Thermo-responsive monomers were designed to contain a Diels-Alder (DA) adduct such that cyclo-reversion would yield either the maleimide or the furan unit attached to the polymer chain. These thermally responsive monomers were then copolymerized with N-isopropylacrylamide (NIPAM) via reversible addition-fragmentation chain-transfer (RAFT) polymerization to yield linear gradient-copolymer structures as a comparison to existing nanogel/starlike systems to understand how polymer topology and composition influence solution-state properties. Using UV–Vis spectroscopy, it was determined that solution-state properties were thermally dependent and influenced by a number of variables such as comonomer feed ratio, polymer chain end functionality, and polymer backbone length and composition. Manipulation of the feed ratio allowed for control over the cloud point, including the breadth and location of phase separation. Thermal treatment of these copolymers revealed tunable and predictable variations in previously observed transitions, directly correlated to cleavage of the DA adducts and change in polymer backbone composition. Finally, on cooling cycles, a double sigmoid was sometimes observed, indicating a complex globule to random coil transition correlated to polymer chain end composition. These studies help understand how to untie the “monkey's fist.”.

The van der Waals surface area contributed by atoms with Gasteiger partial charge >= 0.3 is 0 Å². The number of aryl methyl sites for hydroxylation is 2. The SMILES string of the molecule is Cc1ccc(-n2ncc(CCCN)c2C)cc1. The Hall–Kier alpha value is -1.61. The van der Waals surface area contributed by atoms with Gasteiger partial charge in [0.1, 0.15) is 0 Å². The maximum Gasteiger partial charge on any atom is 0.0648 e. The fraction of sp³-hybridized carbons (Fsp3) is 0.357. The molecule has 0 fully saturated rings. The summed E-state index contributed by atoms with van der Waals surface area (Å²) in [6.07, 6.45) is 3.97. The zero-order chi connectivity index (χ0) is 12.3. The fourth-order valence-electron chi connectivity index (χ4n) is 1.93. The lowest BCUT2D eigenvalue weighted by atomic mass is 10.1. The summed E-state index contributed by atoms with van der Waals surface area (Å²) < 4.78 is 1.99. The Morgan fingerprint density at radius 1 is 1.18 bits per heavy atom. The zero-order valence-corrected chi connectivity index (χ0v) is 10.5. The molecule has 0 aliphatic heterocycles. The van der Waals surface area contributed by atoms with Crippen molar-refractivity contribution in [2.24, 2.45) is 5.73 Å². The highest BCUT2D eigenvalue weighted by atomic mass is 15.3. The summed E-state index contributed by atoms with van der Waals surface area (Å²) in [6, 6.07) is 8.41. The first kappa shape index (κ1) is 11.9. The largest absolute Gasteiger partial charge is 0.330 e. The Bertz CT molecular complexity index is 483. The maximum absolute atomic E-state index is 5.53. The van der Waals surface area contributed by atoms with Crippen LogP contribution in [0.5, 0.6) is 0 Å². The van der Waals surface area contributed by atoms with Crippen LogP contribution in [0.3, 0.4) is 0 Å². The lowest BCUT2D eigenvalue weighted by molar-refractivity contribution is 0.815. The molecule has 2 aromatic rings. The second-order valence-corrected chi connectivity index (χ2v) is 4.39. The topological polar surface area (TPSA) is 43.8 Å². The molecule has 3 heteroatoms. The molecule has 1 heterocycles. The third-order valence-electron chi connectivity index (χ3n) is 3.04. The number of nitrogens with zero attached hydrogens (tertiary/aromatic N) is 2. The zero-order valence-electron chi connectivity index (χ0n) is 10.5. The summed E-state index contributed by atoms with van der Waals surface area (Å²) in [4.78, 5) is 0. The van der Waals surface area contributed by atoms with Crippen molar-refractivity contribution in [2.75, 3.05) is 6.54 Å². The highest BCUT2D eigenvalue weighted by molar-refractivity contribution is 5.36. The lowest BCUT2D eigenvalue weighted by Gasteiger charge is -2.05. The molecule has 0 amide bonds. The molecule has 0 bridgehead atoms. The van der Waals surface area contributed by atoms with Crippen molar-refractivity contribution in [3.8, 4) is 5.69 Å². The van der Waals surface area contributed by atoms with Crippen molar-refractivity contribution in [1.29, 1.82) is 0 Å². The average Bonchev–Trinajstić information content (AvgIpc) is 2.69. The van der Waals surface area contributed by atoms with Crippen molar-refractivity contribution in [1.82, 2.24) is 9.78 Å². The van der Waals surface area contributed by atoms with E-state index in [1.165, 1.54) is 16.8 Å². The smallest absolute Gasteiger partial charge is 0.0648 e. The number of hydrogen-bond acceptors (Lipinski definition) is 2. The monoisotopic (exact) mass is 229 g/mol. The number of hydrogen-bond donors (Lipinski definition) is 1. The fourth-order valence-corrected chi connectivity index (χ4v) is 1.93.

All Science Journal Classification (ASJC) codes
- Physical and Theoretical Chemistry
- Materials Chemistry
- Polymers and Plastics